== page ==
A floating dielectric fence blade 72 is designed into the dielectric tool 70. The supported vinyl strip 60 and nylon strip 50 are aligned against the fence blade 72 for perfect alignment, producing an aesthetically pleasing appearance. The fence blade 72 and floating locator pins (not shown) secure the nylon strip 50 and supported vinyl strip 60 for full dielectric blade coverage, assuring a positive adherence of the backing 64 and the nap (face) 46 of the cloth insert. The tool 70 specifications for the floating fence 72 indicate that the blade 72 must be flush with the bead blade 74 in the down position. Matching surfaces 76 and 78 of the blades 72, 74 must be left sharp. The sharp edges drive the raw edge ,of the supported vinyl 60 and bury it into the nap 46 of the cloth insert.

The action of the dielectric press will cause a charge of 3000 volts and approximately two amps (determined by the door size), causing the resin in the paper 20 and pad 30 to release and the nylon strip 50 to be melted at 313° F in the embossing sandwich, thereby bonding and forming the supported vinyl 60, cloth insert 40, pad 30 and paper 20 together. After the cooling process is complete, the assembly will be attached by gluing or stapling to the rigid plastic panel 10. No further trimming operations are required. The panel 7 will then be joined by some type of suitable fastener (not shown) to the vehicle door 4.

While this invention has been described in terms of a preferred embodiment thereof, it will be appreciated that other forms could readily be adapted by one skilled in the art. Accordingly, the scope of this invention is to be considered limited only by the following claims.

Patent Citations
Cited PatentFiling datePublication dateApplicantTitle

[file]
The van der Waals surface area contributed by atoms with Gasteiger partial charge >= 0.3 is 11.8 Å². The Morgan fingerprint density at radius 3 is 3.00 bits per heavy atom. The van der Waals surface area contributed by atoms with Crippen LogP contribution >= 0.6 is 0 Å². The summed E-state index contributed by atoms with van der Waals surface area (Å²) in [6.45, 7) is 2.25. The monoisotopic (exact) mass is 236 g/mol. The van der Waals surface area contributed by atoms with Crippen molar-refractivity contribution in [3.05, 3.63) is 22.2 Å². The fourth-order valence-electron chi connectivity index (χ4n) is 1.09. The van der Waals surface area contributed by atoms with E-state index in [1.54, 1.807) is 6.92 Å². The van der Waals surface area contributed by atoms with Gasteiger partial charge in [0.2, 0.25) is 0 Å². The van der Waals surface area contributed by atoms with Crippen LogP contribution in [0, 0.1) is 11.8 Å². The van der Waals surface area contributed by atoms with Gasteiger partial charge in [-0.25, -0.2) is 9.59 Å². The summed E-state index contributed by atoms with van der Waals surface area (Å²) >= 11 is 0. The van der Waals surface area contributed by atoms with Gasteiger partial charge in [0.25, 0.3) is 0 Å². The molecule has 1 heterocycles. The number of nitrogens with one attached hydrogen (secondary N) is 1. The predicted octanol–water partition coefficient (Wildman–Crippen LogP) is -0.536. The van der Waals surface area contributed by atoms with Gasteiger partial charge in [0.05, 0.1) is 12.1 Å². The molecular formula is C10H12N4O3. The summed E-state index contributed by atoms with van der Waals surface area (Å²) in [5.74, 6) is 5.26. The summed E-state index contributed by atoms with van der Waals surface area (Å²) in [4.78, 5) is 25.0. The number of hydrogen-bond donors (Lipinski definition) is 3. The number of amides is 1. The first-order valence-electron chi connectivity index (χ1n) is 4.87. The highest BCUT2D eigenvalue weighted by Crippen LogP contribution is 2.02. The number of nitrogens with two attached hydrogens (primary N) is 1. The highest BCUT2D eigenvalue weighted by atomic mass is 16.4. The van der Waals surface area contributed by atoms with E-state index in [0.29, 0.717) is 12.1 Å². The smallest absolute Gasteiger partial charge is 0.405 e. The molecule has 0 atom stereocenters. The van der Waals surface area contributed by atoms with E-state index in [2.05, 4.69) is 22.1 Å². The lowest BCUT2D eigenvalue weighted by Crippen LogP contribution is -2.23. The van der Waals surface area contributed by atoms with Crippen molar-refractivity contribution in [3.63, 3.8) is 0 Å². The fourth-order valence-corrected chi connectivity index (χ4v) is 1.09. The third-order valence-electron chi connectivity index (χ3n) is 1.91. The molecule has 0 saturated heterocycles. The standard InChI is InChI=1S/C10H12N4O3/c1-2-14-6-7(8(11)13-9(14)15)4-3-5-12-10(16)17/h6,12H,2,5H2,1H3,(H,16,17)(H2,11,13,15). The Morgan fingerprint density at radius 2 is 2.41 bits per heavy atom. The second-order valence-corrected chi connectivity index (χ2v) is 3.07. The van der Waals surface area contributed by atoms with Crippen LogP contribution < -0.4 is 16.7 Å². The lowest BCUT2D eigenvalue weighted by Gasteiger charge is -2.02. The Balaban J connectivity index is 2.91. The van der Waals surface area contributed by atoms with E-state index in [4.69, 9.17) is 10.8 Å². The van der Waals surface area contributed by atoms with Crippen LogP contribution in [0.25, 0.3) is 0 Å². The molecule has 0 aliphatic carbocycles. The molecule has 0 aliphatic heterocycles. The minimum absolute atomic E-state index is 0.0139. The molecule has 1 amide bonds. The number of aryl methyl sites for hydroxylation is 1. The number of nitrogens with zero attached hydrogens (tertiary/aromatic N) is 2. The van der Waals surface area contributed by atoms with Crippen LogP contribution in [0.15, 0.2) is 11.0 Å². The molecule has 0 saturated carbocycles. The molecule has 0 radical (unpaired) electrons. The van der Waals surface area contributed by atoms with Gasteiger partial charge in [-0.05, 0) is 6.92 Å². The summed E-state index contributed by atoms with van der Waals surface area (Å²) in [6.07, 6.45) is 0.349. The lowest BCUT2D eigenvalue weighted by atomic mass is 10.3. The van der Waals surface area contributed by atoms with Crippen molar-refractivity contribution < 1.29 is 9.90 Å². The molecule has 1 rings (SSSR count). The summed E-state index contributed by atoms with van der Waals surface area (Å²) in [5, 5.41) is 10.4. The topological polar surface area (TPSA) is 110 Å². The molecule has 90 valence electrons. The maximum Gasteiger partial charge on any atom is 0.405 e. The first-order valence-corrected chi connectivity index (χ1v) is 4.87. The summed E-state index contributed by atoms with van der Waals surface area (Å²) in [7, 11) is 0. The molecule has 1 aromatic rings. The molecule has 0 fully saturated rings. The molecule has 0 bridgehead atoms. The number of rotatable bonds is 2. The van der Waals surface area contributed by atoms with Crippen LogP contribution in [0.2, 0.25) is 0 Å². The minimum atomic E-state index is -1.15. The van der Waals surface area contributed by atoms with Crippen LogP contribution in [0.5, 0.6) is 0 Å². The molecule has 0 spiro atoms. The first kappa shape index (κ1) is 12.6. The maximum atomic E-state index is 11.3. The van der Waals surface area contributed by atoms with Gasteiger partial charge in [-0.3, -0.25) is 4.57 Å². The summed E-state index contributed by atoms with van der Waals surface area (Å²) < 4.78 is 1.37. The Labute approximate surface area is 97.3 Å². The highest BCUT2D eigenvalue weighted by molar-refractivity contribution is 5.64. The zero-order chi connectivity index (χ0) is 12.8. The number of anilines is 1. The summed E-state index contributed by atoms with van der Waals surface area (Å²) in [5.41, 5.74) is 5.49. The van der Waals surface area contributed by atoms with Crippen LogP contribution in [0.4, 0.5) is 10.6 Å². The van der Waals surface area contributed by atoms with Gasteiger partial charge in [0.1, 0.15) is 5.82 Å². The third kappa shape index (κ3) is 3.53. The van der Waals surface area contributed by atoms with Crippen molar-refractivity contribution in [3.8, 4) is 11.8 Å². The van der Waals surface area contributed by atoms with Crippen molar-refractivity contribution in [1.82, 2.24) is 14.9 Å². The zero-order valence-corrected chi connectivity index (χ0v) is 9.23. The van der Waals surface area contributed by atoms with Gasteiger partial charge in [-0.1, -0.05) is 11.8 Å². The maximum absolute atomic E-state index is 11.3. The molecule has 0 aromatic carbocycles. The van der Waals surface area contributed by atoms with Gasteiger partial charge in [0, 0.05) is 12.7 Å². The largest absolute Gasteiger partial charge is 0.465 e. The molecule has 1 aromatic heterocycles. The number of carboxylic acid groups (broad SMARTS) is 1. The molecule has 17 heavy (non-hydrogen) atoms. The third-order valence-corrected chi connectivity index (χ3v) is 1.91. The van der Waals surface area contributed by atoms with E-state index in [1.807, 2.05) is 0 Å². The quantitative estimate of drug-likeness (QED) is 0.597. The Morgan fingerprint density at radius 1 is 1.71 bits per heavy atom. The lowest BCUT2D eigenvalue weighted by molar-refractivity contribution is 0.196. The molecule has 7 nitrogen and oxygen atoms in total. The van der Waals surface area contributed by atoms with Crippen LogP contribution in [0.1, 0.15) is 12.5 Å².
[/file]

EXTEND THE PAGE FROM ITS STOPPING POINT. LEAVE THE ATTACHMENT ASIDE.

US4102721 *Oct 13, 1976Jul 25, 1978Minnesota Mining And Manufacturing CompanyBarrier tape construction
US4323406 *Apr 14, 1980Apr 6, 1982Sergio MorelloManufacturing process for covering panels, and panels obtained with this process
US4529639 *Jun 27, 1984Jul 16, 1985Collins & Aikman CorporationMolded foam-backed carpet assembly and method of producing same
US4737226 *Jan 31, 1986Apr 12, 1988Tachikawa Spring Co., Ltd.Method of manufacturing an automotive seat
US4781956 *Dec 24, 1985Nov 1, 1988Ford Motor CompanyInterior trim component for a motor vehicle
US4810452 *Oct 6, 1987Mar 7, 1989Automobiles PeugeotMethod of making a facing panel
US4874448 *May 9, 1988Oct 17, 1989Tachi-S Co., Ltd.Method of making seat-like object
US5037591 *Nov 20, 1989Aug 6, 1991Bridgestone Australia Ltd.Vehicle inner panel
US5073318 *Sep 27, 1989Dec 17, 1991Bridgestone Australia Ltd.Vehicle inner panel
Referenced by
Citing PatentFiling datePublication dateApplicantTitle
US5527587 *Sep 1, 1994Jun 18, 1996Top Source Technologies, Inc.Trim piece and method for making same
US5573617 *Apr 13, 1995Nov 12, 1996General Motors CorporationMethod of making a two-tone interior vehicle trim panel skin
US5662996 *May 19, 1993Sep 2, 1997RecticelMethod for manufacturing self-supporting synthetic trim parts and thus manufactured trim parts
US6422640 *Dec 27, 2000Jul 23, 2002Delphi Technologies, Inc.Door trim panel assembly and method of making
US6656397Oct 24, 2000Dec 2, 2003Delphi Technologies, Inc.Method of making a door trim assembly
US6723263Sep 25, 2001Apr 20, 2004Delphi Technologies, Inc.Apparatus and method of making interior trim panel
US6838027Nov 30, 2000Jan 4, 2005Delphi Technologies, Inc.Method of making an interior trim panel
US7344666Aug 5, 2004Mar 18, 2008International Automotive Components Group North America, Inc.Interior vehicle trim panel having a sprayed expanded polyurethane layer and method and system of making same
DE19752058A1 *Nov 25, 1997May 27, 1999Bayerische Motoren Werke AgMethod of back-foaming automobile leather section with capping seam
DE102007022661B4 *May 15, 2007Dec 3, 2009International Automotive Components Group North America, Inc., DearbornDielektrische Farbprägung
Classifications
U.S. Classification428/74, 428/537.5, 428/317.1, 428/174, 428/192, 428/318.8, 428/172, 428/481
International ClassificationB32B27/12, B60R13/02
Cooperative ClassificationY10T428/3179, Y10T428/249989, Y10T428/31993, Y10T428/249982, B60R2013/0281, B32B27/12, Y10T428/237, Y10T428/24628, B60R2013/0293, Y10T428/24612, Y10T428/24777, B60R13/0243
European ClassificationB32B27/12, B60R13/02D2
Legal Events
DateCodeEventDescription
Jan 13, 1994ASAssignment
Owner name: GENERAL MOTORS CORPORATION, MICHIGAN
Free format text: ASSIGNMENT OF ASSIGNORS INTEREST;ASSIGNOR:MARTIN, ROBERT JAMES;REEL/FRAME:006831/0630
Effective date: 19931122
Dec 15, 1998REMIMaintenance fee reminder mailed
May 23, 1999LAPSLapse for failure to pay maintenance fees
Jul 20, 1999FPExpired due to failure to pay maintenance fee
Effective date: 19990523